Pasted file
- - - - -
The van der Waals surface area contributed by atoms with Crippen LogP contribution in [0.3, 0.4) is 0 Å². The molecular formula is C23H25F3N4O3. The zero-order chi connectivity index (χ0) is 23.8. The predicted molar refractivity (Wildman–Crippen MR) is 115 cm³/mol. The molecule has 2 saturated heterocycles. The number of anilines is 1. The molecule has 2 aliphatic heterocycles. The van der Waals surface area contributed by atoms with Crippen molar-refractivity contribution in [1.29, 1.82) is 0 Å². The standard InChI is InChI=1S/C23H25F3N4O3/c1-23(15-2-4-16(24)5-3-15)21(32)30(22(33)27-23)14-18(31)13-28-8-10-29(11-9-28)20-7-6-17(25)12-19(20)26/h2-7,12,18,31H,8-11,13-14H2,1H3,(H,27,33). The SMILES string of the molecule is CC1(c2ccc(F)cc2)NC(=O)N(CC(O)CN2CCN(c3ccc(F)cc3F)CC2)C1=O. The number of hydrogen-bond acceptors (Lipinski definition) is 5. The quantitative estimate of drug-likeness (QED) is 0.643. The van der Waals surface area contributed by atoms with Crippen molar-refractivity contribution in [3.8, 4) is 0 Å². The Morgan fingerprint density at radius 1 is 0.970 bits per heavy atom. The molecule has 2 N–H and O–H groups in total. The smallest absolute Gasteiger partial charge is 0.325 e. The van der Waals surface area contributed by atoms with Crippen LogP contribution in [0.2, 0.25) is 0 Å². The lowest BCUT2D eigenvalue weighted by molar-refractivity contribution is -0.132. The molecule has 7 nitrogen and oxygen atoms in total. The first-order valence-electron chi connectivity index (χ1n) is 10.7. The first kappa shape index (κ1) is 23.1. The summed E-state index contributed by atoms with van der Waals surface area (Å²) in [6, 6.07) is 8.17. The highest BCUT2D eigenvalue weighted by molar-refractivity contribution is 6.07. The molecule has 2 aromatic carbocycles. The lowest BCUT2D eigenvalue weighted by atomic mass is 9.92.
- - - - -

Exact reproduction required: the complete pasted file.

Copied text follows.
The van der Waals surface area contributed by atoms with Crippen LogP contribution in [0.3, 0.4) is 0 Å². The molecular formula is C23H25F3N4O3. The zero-order chi connectivity index (χ0) is 23.8. The predicted molar refractivity (Wildman–Crippen MR) is 115 cm³/mol. The molecule has 2 saturated heterocycles. The number of anilines is 1. The molecule has 2 aliphatic heterocycles. The van der Waals surface area contributed by atoms with Crippen molar-refractivity contribution in [1.29, 1.82) is 0 Å². The standard InChI is InChI=1S/C23H25F3N4O3/c1-23(15-2-4-16(24)5-3-15)21(32)30(22(33)27-23)14-18(31)13-28-8-10-29(11-9-28)20-7-6-17(25)12-19(20)26/h2-7,12,18,31H,8-11,13-14H2,1H3,(H,27,33). The SMILES string of the molecule is CC1(c2ccc(F)cc2)NC(=O)N(CC(O)CN2CCN(c3ccc(F)cc3F)CC2)C1=O. The number of hydrogen-bond acceptors (Lipinski definition) is 5. The quantitative estimate of drug-likeness (QED) is 0.643. The van der Waals surface area contributed by atoms with Crippen molar-refractivity contribution in [3.8, 4) is 0 Å². The Morgan fingerprint density at radius 1 is 0.970 bits per heavy atom. The molecule has 2 N–H and O–H groups in total. The smallest absolute Gasteiger partial charge is 0.325 e. The van der Waals surface area contributed by atoms with Crippen LogP contribution in [0.2, 0.25) is 0 Å². The lowest BCUT2D eigenvalue weighted by molar-refractivity contribution is -0.132. The molecule has 7 nitrogen and oxygen atoms in total. The first-order valence-electron chi connectivity index (χ1n) is 10.7. The first kappa shape index (κ1) is 23.1. The summed E-state index contributed by atoms with van der Waals surface area (Å²) in [6, 6.07) is 8.17. The highest BCUT2D eigenvalue weighted by molar-refractivity contribution is 6.07. The molecule has 2 aromatic carbocycles. The lowest BCUT2D eigenvalue weighted by atomic mass is 9.92.